The Home Front: Felonies spike in northern Colorado, homicides rise in Denver

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The Home Front: Felonies spike in northern Colorado, homicides rise in Denver

Felonies have spiked in northern Colorado, reports The Coloradoan in Fort Collins. “The Eighth Judicial District Attorney’s Office, which spans Larimer and Jackson counties, filed 2,910 felonies in 2016, a 30 percent surge over 2015,” the paper reports. “Compared to the total number of felonies charged in 2014, the district that encompasses Fort Collins, Loveland and surrounding areas saw a 57 percent jump, data show. That surge came after a previous three-year decline. It also marks a trend that has puzzled many within the criminal justice world and baffled prosecutors who find themselves left to handle burgeoning case loads, tightly stretched resources and a very practical challenge — running out of courtroom space.”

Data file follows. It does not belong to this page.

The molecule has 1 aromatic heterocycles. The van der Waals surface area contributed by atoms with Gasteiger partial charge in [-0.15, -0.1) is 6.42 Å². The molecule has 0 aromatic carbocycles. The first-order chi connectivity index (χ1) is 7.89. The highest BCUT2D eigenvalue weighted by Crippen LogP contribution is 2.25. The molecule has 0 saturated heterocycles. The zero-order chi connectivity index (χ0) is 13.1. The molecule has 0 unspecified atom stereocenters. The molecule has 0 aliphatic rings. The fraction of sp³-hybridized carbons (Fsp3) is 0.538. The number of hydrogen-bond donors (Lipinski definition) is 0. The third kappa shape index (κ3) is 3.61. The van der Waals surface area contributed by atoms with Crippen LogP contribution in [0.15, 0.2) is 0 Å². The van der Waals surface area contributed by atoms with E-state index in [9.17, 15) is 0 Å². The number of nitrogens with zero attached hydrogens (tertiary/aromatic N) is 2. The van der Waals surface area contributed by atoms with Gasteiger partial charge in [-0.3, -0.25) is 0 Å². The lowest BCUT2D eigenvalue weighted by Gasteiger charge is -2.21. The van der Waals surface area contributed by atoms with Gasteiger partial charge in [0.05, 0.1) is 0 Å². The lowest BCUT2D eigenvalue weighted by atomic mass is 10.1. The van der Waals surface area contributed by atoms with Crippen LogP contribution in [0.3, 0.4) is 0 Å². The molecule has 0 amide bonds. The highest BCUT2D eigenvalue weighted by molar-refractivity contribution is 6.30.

The Durango Herald reports today on local support for public lands. “Dozens of residents packed a La Plata County commissioner meeting Tuesday in support of a resolution on public lands the panel was to vote on. Commissioners reaffirmed their support for keeping public lands public, which was met with a standing ovation. Commissioners voted unanimously to ratify a letter sent this month to state and federal leadership, reinforcing a resolution that received unanimous support from the same board in May 2015. The resolution, which Commissioner Gwen Lachelt read aloud, established support for the continued federal management of federal lands in La Plata County in light of national and state debate about privatization of federal lands and transferring ownership to states.”